Third, an experimental study of the production of a sword from the Gibeon octahedrite iron meteorite by heating at <1100 °C and forging showed that the sword preserved the original Widmanstätten pattern and that vesicular troilite inclusions in the original Gibeon meteorite resulted in linear black cracks and spots (Taguchi, 1991).
Finally, the presence of the dark, vesicular spots originating from meteoritic troilite inclusions indicates that Fe-Ni metal and the troilite inclusions coexisted without eutectic melting in the heating process of manufacturing the dagger. Since the Fe, Ni-FeS eutectic melting occurs at ~950 °C (Kullerud, 1963), the coexisting Fe-Ni metal and troilite inclusions represented by the dark, vesicular spots indicates that the heating temperature should not have exceeded ~950 °C during the manufacture of Tutankhamen's dagger blade. These lines of evidence lead to a conclusion that the Tutankhamen iron blade was made by low-temperature heat forging at less than 950 °C.
Origin of the Tutankhamen Dagger
While the gold sheath with no decorative materials bonded on the surface has lower Ca content (0.3%), the gold hilt includes a few percent of calcium (Table 1). The average Ca content is greater than the silver content (Table 1) and such high Ca content is somewhat unusual. Lower abundance of Ca (0.1–1.1 wt%) was reported on Tutankhamen's gold mask (Uda et al., 2007). The previous study (Uda et al., 2007) implies that Ca might originate from the glue used for fixing gold powder and thin gold sheet on the surface of the mask. Organic glue can contain calcium carbonate or gypsum as a filler. We suggest that the Ca detected on the gold hilt may be attributed to adhesive substances used for decorating the hilt with the stones and fine gold grains (Fig. 2b).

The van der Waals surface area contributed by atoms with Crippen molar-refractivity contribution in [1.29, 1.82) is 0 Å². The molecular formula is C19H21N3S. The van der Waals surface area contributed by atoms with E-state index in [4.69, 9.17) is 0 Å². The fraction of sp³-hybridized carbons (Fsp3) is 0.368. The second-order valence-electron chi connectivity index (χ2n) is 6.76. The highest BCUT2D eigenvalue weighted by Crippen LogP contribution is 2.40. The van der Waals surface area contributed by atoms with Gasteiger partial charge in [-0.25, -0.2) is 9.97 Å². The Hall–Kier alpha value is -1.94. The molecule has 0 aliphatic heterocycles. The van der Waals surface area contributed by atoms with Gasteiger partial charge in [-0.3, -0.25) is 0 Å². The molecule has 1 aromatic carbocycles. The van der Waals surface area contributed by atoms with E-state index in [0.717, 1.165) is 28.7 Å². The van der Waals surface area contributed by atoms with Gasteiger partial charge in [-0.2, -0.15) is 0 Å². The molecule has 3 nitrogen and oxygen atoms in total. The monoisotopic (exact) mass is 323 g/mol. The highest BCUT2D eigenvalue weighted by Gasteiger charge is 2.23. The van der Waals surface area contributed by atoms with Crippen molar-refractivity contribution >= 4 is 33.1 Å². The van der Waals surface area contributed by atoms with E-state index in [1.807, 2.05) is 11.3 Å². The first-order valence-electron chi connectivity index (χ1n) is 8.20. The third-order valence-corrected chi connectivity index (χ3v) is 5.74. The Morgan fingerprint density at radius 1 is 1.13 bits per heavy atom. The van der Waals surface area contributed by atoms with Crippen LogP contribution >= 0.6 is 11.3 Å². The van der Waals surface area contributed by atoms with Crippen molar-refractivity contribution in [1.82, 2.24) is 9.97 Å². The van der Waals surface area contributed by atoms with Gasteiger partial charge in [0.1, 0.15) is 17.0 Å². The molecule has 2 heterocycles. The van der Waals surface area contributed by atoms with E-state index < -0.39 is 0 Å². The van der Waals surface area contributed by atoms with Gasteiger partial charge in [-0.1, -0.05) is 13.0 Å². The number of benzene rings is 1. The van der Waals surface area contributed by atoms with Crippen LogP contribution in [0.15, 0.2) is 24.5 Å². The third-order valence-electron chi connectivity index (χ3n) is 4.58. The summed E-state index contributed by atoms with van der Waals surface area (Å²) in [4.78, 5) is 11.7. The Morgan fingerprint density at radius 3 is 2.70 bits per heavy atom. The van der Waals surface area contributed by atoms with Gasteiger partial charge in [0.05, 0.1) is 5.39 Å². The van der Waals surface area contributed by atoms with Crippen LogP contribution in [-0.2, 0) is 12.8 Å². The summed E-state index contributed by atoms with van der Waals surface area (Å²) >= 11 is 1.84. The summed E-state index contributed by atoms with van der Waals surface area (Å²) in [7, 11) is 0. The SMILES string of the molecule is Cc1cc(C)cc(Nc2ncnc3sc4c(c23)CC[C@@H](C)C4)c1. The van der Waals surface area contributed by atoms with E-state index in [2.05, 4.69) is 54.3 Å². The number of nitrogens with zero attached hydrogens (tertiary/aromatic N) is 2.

Adhesive materials used at the time in Egypt were organic glue derived from organic materials and plaster made from either calcium carbonate (lime) or gypsum. Organic glue was commonly used as the adhesive material for fixing gold powders and gold leaf on wood (Hatchfield & Newman, 1991; Rifai & El Hadidi, 2010). It is reported that glue was used in gilded wood samples found at the tomb of Tutankhamen (Rifai & El Hadidi, 2010). We consider that Ca detected on the gold hilt was not derived from an organic glue but from a plaster-type adhesive. This is because an organic glue might be adequate for bonding gold powders and thin gold sheet on porous materials such as wood, but might be inadequate for bonding the larger stones and gold grains onto the nonporous gold hilt. Instead, we suggest that the Ca on the gold hilt originated from either lime plaster or gypsum plaster. The lack of sulfur on the hilt (Table 1) indicates that lime plaster, such as quicklime (CaO) or hydrated lime (CaOH2), were used as the bonding material, instead of burnt plaster from gypsum (CaSO4・1/2H2O).